But I am seriously the world’s easiest stick:
I was just surprised it was so many vials! But I’m an easy stick, no rolling veins or trouble finding one. Stick, get the blood, BOOM done!
Then after dinner, I was sharing news about my friend’s dad had a heck of a scare last week and I spent most of last week praying for her and her family and thinking “I just really don’t want you to have to join the club.” (Grey’s reference)
There’s just so many of us that have lost our dads already, and far too many of those come from cancer, and I just…..I believe in miracles and I wouldn’t want that experience for anyone.
So I have been thinking about my friend, and sending good energy out in her direction.
I’m still technically a brain cancer patient, but I’m stable right now, no changes etc. But my friend’s Dad had a really scary afternoon last week and came back from 2 (TWO!) cardiac arrests and was busting out of the hospital 4 days after and asking to go to the local VFW Friday Fish Fry. And the whole thing just sat me down.
I’m still a brain cancer patient, but I’m stable and still fighting for my independence. I’m down to 3 doctors these days and doing much better than a year ago (when I had MRSA). I just mean I understand both a patient, and as a daughter who did lose a Dad to lung cancer 5 years ago.So I’m sitting in my living room, mulling things over, and feeling like I should share and I look up….
A Sailor’s Wife on the wall, a gift from my sailor when he retired out of the Navy after 24 years. My incredibly cool cherry blossom tree card I got for Mother’s Day, Deadpool…..because Marvel, and our newest incredibly cool thing in the house: a 3D printed moon that lights up from the inside.
Sometimes I just get sat down bust by looking around, thinking about stories we share with other people, or they share with us. Seeing something you can relate to…..sometimes there just are no words.
But this week I found some perspective, something to be grateful for, a lot of hope for,a couple of tears, and a question for myself.
My friend’s Dad went into cardiac arrest twice , he got CPR and the paddles and he fought back. He came back. Could I have done the same thing in his shoes? I’d love to reply to that question with a snappy “yes!!”, but I’m not so sure.
If anything, it certainly shows that the will to fight is just as strong as any chemo, surgery, or medical intervention. Don’t get we wrong, one of the reasons he survived was because he was in a place the allowed him to be treated while they called the ambulance and got him to the hospital.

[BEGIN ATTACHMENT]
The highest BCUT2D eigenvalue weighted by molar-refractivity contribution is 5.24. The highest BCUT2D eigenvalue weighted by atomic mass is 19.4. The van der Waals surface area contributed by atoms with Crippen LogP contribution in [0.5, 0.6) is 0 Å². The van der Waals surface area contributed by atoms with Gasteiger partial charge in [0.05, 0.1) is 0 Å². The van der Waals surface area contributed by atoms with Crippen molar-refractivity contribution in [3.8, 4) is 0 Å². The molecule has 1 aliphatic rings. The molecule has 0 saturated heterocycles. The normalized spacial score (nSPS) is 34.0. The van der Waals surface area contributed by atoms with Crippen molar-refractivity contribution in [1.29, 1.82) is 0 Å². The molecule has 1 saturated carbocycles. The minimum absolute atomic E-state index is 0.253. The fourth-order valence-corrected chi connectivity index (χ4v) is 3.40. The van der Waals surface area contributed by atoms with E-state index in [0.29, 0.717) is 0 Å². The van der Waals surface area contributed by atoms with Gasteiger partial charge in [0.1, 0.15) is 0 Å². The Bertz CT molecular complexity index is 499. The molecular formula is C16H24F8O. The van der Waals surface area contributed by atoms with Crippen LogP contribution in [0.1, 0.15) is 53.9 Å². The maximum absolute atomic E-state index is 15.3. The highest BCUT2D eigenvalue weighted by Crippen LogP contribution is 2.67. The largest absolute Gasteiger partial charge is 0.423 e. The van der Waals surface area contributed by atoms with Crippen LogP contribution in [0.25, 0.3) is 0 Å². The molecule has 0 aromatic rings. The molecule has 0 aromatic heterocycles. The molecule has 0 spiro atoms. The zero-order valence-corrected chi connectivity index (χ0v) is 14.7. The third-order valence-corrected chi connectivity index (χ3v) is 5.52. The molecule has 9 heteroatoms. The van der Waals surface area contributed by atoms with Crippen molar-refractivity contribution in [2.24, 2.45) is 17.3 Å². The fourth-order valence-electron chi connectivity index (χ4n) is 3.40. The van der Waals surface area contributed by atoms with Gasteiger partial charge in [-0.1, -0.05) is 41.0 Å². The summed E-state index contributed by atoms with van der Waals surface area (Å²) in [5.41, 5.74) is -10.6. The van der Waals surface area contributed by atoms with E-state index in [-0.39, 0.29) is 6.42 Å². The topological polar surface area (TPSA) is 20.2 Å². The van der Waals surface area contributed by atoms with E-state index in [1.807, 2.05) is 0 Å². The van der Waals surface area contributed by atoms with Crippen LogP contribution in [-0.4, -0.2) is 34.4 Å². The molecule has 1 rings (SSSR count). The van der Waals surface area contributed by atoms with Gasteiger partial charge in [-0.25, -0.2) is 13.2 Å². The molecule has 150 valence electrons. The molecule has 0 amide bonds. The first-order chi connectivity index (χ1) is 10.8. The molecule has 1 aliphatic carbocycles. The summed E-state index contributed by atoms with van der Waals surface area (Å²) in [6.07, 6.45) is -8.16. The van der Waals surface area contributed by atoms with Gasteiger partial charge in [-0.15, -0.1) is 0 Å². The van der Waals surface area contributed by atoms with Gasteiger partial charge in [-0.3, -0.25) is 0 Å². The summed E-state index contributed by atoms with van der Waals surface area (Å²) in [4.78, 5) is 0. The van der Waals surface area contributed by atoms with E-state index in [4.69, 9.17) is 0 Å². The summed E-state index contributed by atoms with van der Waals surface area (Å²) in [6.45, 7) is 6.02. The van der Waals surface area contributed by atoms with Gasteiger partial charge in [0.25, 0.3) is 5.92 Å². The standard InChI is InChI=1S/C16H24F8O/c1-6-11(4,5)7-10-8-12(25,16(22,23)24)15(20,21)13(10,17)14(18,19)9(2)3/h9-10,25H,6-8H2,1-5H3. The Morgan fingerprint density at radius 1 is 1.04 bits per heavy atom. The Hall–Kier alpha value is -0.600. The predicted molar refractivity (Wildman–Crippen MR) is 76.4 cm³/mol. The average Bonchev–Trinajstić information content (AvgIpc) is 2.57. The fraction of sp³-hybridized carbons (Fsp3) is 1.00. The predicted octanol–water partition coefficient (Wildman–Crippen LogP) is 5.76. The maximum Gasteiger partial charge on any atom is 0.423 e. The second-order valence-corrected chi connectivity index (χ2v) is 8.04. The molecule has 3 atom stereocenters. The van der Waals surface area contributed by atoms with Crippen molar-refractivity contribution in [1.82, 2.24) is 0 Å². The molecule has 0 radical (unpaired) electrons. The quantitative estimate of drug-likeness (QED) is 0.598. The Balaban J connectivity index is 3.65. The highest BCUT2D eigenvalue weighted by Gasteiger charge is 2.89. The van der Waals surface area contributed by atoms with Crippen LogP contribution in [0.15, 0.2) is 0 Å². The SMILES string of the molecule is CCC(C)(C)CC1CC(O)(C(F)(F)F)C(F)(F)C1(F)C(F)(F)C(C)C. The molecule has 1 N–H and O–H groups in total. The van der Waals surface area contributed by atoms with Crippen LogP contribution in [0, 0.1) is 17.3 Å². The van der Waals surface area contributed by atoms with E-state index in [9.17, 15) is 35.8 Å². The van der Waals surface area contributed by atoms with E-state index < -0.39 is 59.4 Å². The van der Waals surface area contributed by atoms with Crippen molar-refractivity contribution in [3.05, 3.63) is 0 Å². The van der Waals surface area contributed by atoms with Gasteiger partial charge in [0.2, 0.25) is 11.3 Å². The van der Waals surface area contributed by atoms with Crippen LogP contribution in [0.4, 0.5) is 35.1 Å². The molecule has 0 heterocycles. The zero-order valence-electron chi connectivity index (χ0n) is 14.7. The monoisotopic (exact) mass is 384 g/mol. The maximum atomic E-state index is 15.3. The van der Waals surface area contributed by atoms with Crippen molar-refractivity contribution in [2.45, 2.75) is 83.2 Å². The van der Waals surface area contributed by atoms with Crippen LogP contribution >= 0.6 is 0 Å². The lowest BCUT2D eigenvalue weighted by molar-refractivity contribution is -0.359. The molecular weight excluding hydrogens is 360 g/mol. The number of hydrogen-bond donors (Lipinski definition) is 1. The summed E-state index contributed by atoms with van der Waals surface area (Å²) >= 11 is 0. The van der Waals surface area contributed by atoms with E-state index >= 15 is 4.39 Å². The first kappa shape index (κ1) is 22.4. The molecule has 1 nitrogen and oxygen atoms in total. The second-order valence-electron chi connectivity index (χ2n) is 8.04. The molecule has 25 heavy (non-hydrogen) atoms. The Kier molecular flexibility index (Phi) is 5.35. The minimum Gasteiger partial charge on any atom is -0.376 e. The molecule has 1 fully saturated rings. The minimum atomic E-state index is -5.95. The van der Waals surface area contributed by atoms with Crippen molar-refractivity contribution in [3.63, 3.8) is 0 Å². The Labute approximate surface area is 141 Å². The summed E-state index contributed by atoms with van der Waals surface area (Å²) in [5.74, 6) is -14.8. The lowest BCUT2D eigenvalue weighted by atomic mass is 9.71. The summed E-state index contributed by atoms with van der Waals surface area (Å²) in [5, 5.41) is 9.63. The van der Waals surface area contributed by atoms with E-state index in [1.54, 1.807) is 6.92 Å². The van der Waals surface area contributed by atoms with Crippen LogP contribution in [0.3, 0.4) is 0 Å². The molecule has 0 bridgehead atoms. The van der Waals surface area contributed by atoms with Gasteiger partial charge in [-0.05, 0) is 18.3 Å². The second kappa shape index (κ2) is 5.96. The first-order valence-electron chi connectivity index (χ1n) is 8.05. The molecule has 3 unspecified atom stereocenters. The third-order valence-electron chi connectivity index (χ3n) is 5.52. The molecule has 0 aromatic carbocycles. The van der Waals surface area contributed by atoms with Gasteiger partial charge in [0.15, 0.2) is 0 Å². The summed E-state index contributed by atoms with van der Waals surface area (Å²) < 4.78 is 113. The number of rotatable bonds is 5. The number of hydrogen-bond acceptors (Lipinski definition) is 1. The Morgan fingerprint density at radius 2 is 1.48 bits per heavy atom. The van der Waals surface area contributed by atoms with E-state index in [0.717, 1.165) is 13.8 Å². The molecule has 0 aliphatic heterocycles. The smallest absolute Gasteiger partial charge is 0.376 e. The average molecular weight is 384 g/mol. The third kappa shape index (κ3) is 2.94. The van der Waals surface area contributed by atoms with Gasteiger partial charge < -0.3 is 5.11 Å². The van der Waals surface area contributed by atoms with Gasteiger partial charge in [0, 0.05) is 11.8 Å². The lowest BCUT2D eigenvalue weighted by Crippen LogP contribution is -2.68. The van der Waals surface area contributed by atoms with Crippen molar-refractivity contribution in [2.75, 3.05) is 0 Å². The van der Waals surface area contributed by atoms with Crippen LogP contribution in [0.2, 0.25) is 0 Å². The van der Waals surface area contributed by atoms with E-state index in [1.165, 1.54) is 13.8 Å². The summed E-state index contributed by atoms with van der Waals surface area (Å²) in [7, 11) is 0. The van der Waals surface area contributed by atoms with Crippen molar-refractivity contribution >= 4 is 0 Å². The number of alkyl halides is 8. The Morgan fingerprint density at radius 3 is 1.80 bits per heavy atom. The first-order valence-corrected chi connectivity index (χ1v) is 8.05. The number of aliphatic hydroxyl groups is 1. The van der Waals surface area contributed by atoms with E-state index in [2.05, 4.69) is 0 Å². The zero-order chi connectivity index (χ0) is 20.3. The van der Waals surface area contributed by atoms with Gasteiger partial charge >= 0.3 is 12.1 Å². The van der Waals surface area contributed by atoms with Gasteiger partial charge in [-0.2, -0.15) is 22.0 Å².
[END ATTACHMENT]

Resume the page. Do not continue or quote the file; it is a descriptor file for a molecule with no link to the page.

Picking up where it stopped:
But hearing how things happened certainly gave me pause. I’m a brain cancer patient too, but I am stable and doing pretty good right now. So I send my heartfelt prayers, and love, and hope to that family. And I hope I keep in mind that the will to fight is just as important as any IV, scan, drug therapy, or surgeon.
Sometimes, the fight seems it might just be a little bit more.
There are a lot of moving pieces in my life. Like…..MY life isn’t moving, but there is a lot! of movement around me and a lot of change. And I get it. Life is change and movement, whether that might be forward, or backward, or temporary movement.
1. enrolled in the second part of her program, which means along with classes and papers, and reading, and.. and… and… (because it’s college), she’ll be starting her clinicals soon as well. She’s going through all this schooling to be a radiographer. I thought she was going for Xray tech, but this so much more. She kicking ass, so give her a thumbs up!
2. Her boyfriend of a year just dropped her without really any reason. Forget a good reason, it was shit and it was selfish and it broke her heart.
3. So on top of getting into the program, she quit her job to focus on school, and her boyfriend tells her “we’re not compatible”. W T F?!
4. And then her fish died today. She’s having a rough week.
My boy…well, not “boy”; 6 foot tall, 200 lbs (23 year old) man, but my only son and therefore still my boy is still plugging along at his training to be an electrician and he finishes in November. And he seems to like Northern California, so that’s all good stuff for him too.
But we are having a major shift in the house. My youngest has decided to go to the local public high school and get out there and meet teenagers and go do the high school experience. Which is awesome, don’t get me wrong, but she’s been homeschool since she was 6. I brought her home in 2009. We were just moving way too much at that point with the Navy closing NAS Brunswick, so I thought the better choice was to homeschool her under an accredited school to protect us, allow us to reach what she wants to learn, when she wants to learn and how she would learn. But it’s been 8 years now and she wants to start getting out into the world.
So, between random bouts of tears and panic attacks, I am getting the paperwork together to get this process started.
It just feel like a million things I’m directing traffic to, offering up time and whatever my girls need.